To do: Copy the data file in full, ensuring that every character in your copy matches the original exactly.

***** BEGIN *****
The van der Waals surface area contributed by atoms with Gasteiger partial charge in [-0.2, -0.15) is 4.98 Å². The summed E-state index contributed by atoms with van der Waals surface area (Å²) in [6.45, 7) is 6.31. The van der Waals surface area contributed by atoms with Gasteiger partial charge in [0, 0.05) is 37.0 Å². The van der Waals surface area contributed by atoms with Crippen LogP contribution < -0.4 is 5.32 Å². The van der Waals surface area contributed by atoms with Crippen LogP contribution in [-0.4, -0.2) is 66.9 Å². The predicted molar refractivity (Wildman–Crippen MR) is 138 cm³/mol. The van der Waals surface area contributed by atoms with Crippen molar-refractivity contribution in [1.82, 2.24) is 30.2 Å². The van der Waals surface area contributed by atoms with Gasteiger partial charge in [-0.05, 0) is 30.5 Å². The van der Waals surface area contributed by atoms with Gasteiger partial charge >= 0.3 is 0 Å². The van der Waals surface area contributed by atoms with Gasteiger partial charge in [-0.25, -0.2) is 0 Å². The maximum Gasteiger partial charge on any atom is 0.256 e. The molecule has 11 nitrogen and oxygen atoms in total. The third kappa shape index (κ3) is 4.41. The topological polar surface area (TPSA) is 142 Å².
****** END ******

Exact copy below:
The van der Waals surface area contributed by atoms with Gasteiger partial charge in [-0.2, -0.15) is 4.98 Å². The summed E-state index contributed by atoms with van der Waals surface area (Å²) in [6.45, 7) is 6.31. The van der Waals surface area contributed by atoms with Gasteiger partial charge in [0, 0.05) is 37.0 Å². The van der Waals surface area contributed by atoms with Crippen LogP contribution < -0.4 is 5.32 Å². The van der Waals surface area contributed by atoms with Crippen LogP contribution in [-0.4, -0.2) is 66.9 Å². The predicted molar refractivity (Wildman–Crippen MR) is 138 cm³/mol. The van der Waals surface area contributed by atoms with Crippen molar-refractivity contribution in [1.82, 2.24) is 30.2 Å². The van der Waals surface area contributed by atoms with Gasteiger partial charge in [-0.05, 0) is 30.5 Å². The van der Waals surface area contributed by atoms with Gasteiger partial charge >= 0.3 is 0 Å². The van der Waals surface area contributed by atoms with Gasteiger partial charge in [-0.25, -0.2) is 0 Å². The maximum Gasteiger partial charge on any atom is 0.256 e. The molecule has 11 nitrogen and oxygen atoms in total. The third kappa shape index (κ3) is 4.41. The topological polar surface area (TPSA) is 142 Å².